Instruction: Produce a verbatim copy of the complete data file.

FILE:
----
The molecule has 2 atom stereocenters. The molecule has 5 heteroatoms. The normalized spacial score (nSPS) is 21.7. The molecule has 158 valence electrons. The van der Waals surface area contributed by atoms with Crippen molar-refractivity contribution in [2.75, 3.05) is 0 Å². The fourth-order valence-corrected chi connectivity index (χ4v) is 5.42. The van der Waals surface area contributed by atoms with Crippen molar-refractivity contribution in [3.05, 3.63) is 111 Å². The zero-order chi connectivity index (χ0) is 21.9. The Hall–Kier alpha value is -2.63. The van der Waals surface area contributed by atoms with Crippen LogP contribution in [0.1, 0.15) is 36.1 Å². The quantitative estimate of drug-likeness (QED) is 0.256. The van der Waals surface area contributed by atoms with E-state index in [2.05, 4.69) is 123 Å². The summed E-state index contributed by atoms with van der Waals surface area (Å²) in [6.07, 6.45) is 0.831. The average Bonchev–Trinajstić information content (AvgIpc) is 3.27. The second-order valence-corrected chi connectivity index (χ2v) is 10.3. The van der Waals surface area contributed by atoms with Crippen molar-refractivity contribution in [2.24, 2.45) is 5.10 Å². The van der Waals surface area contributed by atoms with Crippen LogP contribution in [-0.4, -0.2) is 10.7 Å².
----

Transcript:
The molecule has 2 atom stereocenters. The molecule has 5 heteroatoms. The normalized spacial score (nSPS) is 21.7. The molecule has 158 valence electrons. The van der Waals surface area contributed by atoms with Crippen molar-refractivity contribution in [2.75, 3.05) is 0 Å². The fourth-order valence-corrected chi connectivity index (χ4v) is 5.42. The van der Waals surface area contributed by atoms with Crippen molar-refractivity contribution in [3.05, 3.63) is 111 Å². The zero-order chi connectivity index (χ0) is 21.9. The Hall–Kier alpha value is -2.63. The van der Waals surface area contributed by atoms with Crippen LogP contribution in [0.1, 0.15) is 36.1 Å². The quantitative estimate of drug-likeness (QED) is 0.256. The van der Waals surface area contributed by atoms with E-state index in [2.05, 4.69) is 123 Å². The summed E-state index contributed by atoms with van der Waals surface area (Å²) in [6.07, 6.45) is 0.831. The average Bonchev–Trinajstić information content (AvgIpc) is 3.27. The second-order valence-corrected chi connectivity index (χ2v) is 10.3. The van der Waals surface area contributed by atoms with Crippen molar-refractivity contribution in [2.24, 2.45) is 5.10 Å². The van der Waals surface area contributed by atoms with Crippen LogP contribution in [-0.4, -0.2) is 10.7 Å².